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Provider Engagement in the New Digital Era


Bradford Curtis, MD, FAAP, vice president and senior medical director at OptumRx, talks with Managed Healthcare Executive Editorial Advisor David Calabrese, RPh, MHP, about the future of provider engagement.



The way we practice medicine in the U.S. has evolved significantly over the last 20 years. What began as a largely entrepreneurial, small-group practice model where providers used paper charts and forged lifelong relationships with their patients, has transformed into large-scale health systems that favor IT infrastructure, data and analytics, and capacity. The result? A complex, still largely disjointed system where providers-and patients-are sometimes left behind as it relates to sufficient communication, coordination, and education/engagement.

Provider engagement, in particular, is more important than ever to ensure better outcomes and greater value throughout the healthcare system. Engagement requires heightened transparency and easing the administrative burden of physicians. 

I recently sat down with Bradford Curtis, MD, FAAP, vice president and senior medical director at OptumRx, to talk about his insights and observations, as well as where he sees the future of provider engagement headed.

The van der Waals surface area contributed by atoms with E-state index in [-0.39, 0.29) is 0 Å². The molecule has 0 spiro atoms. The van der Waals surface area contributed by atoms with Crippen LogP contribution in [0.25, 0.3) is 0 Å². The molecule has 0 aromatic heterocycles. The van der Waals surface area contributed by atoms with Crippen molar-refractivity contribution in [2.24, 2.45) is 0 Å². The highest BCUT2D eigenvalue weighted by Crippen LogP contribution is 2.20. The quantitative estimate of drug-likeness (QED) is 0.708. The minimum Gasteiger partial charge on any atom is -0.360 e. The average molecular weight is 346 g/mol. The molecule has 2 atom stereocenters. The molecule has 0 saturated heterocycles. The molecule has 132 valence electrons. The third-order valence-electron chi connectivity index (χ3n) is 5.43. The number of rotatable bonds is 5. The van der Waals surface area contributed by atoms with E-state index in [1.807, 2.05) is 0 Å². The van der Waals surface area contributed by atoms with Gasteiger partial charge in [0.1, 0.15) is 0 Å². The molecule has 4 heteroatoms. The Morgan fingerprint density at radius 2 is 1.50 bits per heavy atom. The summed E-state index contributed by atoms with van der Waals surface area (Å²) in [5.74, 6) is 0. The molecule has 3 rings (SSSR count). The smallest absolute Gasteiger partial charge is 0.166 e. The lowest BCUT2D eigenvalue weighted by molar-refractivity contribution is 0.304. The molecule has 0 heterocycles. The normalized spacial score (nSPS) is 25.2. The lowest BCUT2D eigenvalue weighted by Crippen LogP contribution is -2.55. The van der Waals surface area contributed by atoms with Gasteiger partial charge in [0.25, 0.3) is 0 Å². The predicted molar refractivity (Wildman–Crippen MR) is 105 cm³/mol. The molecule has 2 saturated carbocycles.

Calabrese: What have the greatest struggles for providers traditionally been?

Curtis: The practice of medicine, whether in a primary care physician’s office or a tertiary care center, has always been about improving patient health. Rather recently, the delivery of healthcare has been reevaluated in terms of outcomes, and the focus now encompasses four key objectives:

  • Improving population health,
  • Improving the patient experience,
  • Lowering healthcare costs, and
  • Improving the work lives of healthcare providers.

Meeting each of these objectives is quite complex and has hindered the rate of digital transformation in healthcare in comparison to other industries.

Providers have experienced a tremendous increase in administrative burden as the number of pilot programs and initiatives attempting to solve for the “value” equation outpaced the technological infrastructure and operational systems to support the vast array of these efforts in an orderly, manageable manner.

Inefficient processes and systems with inadequate interoperability and static data capture hampered the full potential of data analytics, as integrated health systems attempted to meet new requirements from payers and regulatory and accreditation bodies, each of whom have a different agenda. One result was providers spending a significant amount of time entering data into an EHR system rather than directly engaging with patients in a more personal way that many would prefer, or that makes them feel valued. As a result, to meet the requirements imposed upon them, providers are now either seeing fewer patients per day, spending longer hours in the office to complete their administrative tasks or having to use scribes to enter data into the EHR systems, negatively impacting their professional satisfaction, quality of life, and practice overhead.

Calabrese: How have recent advances in digital technology enhanced providers’ abilities to engage with patients?

Curtis: Recent point-of-care innovations are allowing providers to engage with patients in new ways and better fulfill modern healthcare’s four primary objectives.